WestPoint, Glenoit pace industry
January 29, 2001-- Home Textiles Today,
Executive pay results revealed
NEW YORK — If you're a chief executive looking for work in the home textiles business, you might want to pop a resume in the mail to WestPoint Stevens or Glenoit — they pay real well.
In fact, four of the five highest paid executives at public home textiles companies during 1999 worked for those two firms, according to the second annual edition of the Home Textiles Today Executive Compensation.
And if retailing is your long suit, you might want to try rocket-hot Kohl's — its two top executives pulled down a combined total of $59.5 million in cash and stock stocks in 1999.
By comparison, the co-founders of Bed, Bath & Beyond, Warren Eisenberg and Leonard Feinstein, look underpaid, taking out just $750,000 each in salary, no bonus, no stock options. In fact, their employee, Steven Temares, president, made more than they did that year, pulling down $2.4 million in cash and stock options. But before you fret too much, consider that Eisenberg and Feinstein still own much of the company's richly valued stock.
Among textiles suppliers, WestPoint Stevens, for the second year in a row, tops the highest-paid list, with Tom Ward, former president and chief operating officer, taking down $2.0 million. And not far behind was his boss, chairman and ceo Holcombe T. Green Jr., with his $1.6 million. And even that's a big comedown for Green, representing a 59 percent pay cut.
Green's big hit stems from the fact that in 1998, he took out $2.3 million in stock options, but in 1999, with WestPoint's stock price tumbling to new lows, all his options were "underwater" — it would cost him more to exercise the options than the stock was worth.
On the bright side for Green, all his $1.6 million in compensation came in cash. And that makes him a lot better off than most of the people who work for him. According to the American Textile Manufacturers Institute, the average annual earnings for a textile worker in 1999 totaled $22,818. That means Green made about 69 times as much as his average worker.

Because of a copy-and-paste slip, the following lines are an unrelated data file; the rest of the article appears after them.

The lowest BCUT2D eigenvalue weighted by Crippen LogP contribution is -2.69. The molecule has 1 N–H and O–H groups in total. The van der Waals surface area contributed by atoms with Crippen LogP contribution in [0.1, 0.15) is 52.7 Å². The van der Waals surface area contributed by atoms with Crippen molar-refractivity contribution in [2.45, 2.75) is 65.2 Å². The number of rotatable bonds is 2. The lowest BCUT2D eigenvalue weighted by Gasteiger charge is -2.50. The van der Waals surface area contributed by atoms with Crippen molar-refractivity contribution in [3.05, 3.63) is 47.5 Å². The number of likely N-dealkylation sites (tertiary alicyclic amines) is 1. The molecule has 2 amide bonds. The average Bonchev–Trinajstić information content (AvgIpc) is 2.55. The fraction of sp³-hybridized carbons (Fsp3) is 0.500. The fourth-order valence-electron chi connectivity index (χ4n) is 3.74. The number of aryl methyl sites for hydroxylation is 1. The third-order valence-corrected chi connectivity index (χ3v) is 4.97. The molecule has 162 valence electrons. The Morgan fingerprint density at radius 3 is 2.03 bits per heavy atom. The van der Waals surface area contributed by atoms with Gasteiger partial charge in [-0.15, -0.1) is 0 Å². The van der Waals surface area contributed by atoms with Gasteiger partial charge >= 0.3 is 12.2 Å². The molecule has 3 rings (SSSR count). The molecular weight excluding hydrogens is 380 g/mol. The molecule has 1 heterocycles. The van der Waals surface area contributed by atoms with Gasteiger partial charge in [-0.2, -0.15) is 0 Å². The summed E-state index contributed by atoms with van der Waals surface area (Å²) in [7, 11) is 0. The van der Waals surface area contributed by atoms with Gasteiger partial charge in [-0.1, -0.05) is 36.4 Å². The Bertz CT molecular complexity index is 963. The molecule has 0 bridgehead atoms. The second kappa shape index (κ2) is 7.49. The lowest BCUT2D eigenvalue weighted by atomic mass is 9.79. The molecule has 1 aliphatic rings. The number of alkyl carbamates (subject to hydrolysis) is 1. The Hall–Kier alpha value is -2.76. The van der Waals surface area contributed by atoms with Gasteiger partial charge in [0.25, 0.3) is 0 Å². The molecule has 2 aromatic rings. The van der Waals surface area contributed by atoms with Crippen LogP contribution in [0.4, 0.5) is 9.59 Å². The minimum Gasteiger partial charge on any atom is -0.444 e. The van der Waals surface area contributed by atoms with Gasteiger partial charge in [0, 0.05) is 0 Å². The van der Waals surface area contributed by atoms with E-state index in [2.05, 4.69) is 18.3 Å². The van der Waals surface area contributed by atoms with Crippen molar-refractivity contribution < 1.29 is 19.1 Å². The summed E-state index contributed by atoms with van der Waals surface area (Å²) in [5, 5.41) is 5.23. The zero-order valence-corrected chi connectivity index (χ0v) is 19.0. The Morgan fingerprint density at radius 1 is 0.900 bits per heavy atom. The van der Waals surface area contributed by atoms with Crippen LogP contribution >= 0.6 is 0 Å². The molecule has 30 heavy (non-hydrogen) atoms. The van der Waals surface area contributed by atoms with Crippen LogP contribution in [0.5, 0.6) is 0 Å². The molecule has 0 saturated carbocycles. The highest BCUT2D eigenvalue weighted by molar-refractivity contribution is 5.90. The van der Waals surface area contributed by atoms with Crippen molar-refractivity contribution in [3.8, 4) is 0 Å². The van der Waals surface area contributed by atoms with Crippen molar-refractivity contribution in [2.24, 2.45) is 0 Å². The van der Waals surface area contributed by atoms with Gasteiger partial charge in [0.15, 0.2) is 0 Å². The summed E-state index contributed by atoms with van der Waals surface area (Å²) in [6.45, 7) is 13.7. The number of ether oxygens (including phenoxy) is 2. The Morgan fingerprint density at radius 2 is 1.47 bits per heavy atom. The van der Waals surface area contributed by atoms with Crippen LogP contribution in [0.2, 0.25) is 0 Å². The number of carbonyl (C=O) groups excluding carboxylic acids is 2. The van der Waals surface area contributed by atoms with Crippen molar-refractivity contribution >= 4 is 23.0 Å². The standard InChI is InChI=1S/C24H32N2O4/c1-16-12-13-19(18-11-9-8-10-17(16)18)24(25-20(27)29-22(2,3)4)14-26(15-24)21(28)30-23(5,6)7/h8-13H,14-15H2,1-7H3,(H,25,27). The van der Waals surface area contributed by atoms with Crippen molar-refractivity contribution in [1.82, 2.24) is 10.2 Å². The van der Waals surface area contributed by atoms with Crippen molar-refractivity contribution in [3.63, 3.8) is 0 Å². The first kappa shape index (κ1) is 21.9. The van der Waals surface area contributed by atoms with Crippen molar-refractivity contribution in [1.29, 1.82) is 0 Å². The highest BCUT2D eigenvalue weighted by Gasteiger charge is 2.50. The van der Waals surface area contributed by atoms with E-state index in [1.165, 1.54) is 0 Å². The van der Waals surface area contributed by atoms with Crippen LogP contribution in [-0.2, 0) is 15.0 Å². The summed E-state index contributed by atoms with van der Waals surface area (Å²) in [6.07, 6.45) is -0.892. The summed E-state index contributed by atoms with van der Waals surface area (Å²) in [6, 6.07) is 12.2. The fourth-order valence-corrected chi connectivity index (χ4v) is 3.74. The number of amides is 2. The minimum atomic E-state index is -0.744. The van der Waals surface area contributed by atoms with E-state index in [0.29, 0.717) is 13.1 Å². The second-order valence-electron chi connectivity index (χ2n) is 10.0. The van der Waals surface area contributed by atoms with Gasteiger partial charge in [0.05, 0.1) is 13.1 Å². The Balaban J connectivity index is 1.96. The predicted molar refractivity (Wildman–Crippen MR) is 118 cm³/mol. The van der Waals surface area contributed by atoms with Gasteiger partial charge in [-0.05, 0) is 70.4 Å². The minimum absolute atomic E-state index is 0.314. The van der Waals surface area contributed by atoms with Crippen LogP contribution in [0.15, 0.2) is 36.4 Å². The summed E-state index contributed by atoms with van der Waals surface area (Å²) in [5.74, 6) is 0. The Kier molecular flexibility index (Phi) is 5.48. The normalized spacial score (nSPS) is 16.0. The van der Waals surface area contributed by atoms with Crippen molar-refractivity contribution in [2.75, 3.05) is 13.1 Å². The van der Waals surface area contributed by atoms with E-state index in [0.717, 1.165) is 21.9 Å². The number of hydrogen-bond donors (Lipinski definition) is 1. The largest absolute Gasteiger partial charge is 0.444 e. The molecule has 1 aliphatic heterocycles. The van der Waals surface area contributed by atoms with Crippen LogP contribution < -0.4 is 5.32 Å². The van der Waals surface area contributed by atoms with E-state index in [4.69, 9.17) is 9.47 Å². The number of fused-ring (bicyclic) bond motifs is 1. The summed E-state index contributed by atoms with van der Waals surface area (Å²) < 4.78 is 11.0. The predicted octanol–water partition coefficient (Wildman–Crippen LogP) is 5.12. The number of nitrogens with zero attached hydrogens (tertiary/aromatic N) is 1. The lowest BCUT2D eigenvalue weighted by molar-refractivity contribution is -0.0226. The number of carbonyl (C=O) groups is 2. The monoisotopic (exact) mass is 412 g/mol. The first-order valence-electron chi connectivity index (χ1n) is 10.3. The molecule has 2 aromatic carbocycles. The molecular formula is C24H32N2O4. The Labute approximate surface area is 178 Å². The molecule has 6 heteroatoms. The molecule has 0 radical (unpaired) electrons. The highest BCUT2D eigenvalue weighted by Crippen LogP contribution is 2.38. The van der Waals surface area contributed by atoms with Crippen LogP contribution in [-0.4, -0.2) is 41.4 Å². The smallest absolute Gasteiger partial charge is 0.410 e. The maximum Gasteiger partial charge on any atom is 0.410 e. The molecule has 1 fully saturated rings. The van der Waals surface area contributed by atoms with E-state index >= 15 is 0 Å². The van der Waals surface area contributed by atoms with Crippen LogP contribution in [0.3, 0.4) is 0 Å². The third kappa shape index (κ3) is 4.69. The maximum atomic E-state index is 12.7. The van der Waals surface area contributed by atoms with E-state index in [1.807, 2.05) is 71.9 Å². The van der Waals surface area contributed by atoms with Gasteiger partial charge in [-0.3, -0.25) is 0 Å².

Elsewhere on the supply side, Glenoit ranked high with Samuel Samelson, Ex-Cell chief, making $1.8 million, most of that in the form of a non-recurring bonus of $1.3 million earned for the company's strong profit performance after its acquisition by Glenoit. Samelson's boss, Tom O'Gorman, made do with $1.2 million.
Reaping the rewards of Kohl's phenomenal success, the rocket-hot retailer's two top officer needed a dump truck to take it all to the bank. Chairman William Kellogg took home $38.7 million, mostly in stock options, and former president Jay H. Baker, netted $20.9 million, mostly in stock. Nice work, if you can get it, considering that the average earnings for a retail sales person in 1999 were $19,210. That means that Kellogg made as much as 2,012 of his salespeople put together.
Worthy of more than a footnote, this year's ranking of highly paid textiles executives includes one of those unsung workers most responsible for any home fashions company's success, a designer. Beatrice M. Spires, vp of styling and design at Quaker Fabric, earned $228,000 in 1999, making her the second highest paid worker at Quaker, behind president Larry Liebenow, who made $600,000.
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